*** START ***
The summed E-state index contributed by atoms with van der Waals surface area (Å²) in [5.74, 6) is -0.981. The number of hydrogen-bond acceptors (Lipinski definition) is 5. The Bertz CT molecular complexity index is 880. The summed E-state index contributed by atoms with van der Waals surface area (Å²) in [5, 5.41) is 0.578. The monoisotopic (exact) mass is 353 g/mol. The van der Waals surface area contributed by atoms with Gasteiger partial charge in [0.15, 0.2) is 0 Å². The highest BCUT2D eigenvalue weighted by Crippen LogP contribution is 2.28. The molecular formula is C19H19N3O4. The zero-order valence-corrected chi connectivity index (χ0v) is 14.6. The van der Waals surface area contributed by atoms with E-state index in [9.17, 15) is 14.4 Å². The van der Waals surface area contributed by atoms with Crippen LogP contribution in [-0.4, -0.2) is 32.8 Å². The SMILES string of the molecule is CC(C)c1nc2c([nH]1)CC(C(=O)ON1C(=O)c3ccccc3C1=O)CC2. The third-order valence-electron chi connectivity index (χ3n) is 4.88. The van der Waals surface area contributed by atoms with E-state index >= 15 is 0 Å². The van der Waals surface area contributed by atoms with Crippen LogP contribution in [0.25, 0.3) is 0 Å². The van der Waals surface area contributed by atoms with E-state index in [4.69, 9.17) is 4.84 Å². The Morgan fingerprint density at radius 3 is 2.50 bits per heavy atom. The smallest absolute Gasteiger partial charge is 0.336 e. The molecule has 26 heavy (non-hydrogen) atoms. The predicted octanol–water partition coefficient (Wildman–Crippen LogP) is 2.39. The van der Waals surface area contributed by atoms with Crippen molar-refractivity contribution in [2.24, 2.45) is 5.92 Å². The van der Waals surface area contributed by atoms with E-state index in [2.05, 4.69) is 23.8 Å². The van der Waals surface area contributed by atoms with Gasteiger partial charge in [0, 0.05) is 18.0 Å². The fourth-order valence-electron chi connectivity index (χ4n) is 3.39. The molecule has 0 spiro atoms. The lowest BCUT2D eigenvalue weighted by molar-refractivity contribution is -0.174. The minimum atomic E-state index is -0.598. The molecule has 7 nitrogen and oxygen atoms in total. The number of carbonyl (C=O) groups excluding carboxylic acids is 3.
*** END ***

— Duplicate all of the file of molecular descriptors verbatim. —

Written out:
The summed E-state index contributed by atoms with van der Waals surface area (Å²) in [5.74, 6) is -0.981. The number of hydrogen-bond acceptors (Lipinski definition) is 5. The Bertz CT molecular complexity index is 880. The summed E-state index contributed by atoms with van der Waals surface area (Å²) in [5, 5.41) is 0.578. The monoisotopic (exact) mass is 353 g/mol. The van der Waals surface area contributed by atoms with Gasteiger partial charge in [0.15, 0.2) is 0 Å². The highest BCUT2D eigenvalue weighted by Crippen LogP contribution is 2.28. The molecular formula is C19H19N3O4. The zero-order valence-corrected chi connectivity index (χ0v) is 14.6. The van der Waals surface area contributed by atoms with E-state index in [9.17, 15) is 14.4 Å². The van der Waals surface area contributed by atoms with Crippen LogP contribution in [-0.4, -0.2) is 32.8 Å². The SMILES string of the molecule is CC(C)c1nc2c([nH]1)CC(C(=O)ON1C(=O)c3ccccc3C1=O)CC2. The third-order valence-electron chi connectivity index (χ3n) is 4.88. The van der Waals surface area contributed by atoms with E-state index >= 15 is 0 Å². The van der Waals surface area contributed by atoms with Crippen LogP contribution in [0.25, 0.3) is 0 Å². The van der Waals surface area contributed by atoms with E-state index in [4.69, 9.17) is 4.84 Å². The Morgan fingerprint density at radius 3 is 2.50 bits per heavy atom. The smallest absolute Gasteiger partial charge is 0.336 e. The molecule has 26 heavy (non-hydrogen) atoms. The predicted octanol–water partition coefficient (Wildman–Crippen LogP) is 2.39. The van der Waals surface area contributed by atoms with Crippen molar-refractivity contribution in [2.24, 2.45) is 5.92 Å². The van der Waals surface area contributed by atoms with E-state index in [2.05, 4.69) is 23.8 Å². The van der Waals surface area contributed by atoms with Gasteiger partial charge in [0, 0.05) is 18.0 Å². The fourth-order valence-electron chi connectivity index (χ4n) is 3.39. The molecule has 0 spiro atoms. The lowest BCUT2D eigenvalue weighted by molar-refractivity contribution is -0.174. The minimum atomic E-state index is -0.598. The molecule has 7 nitrogen and oxygen atoms in total. The number of carbonyl (C=O) groups excluding carboxylic acids is 3.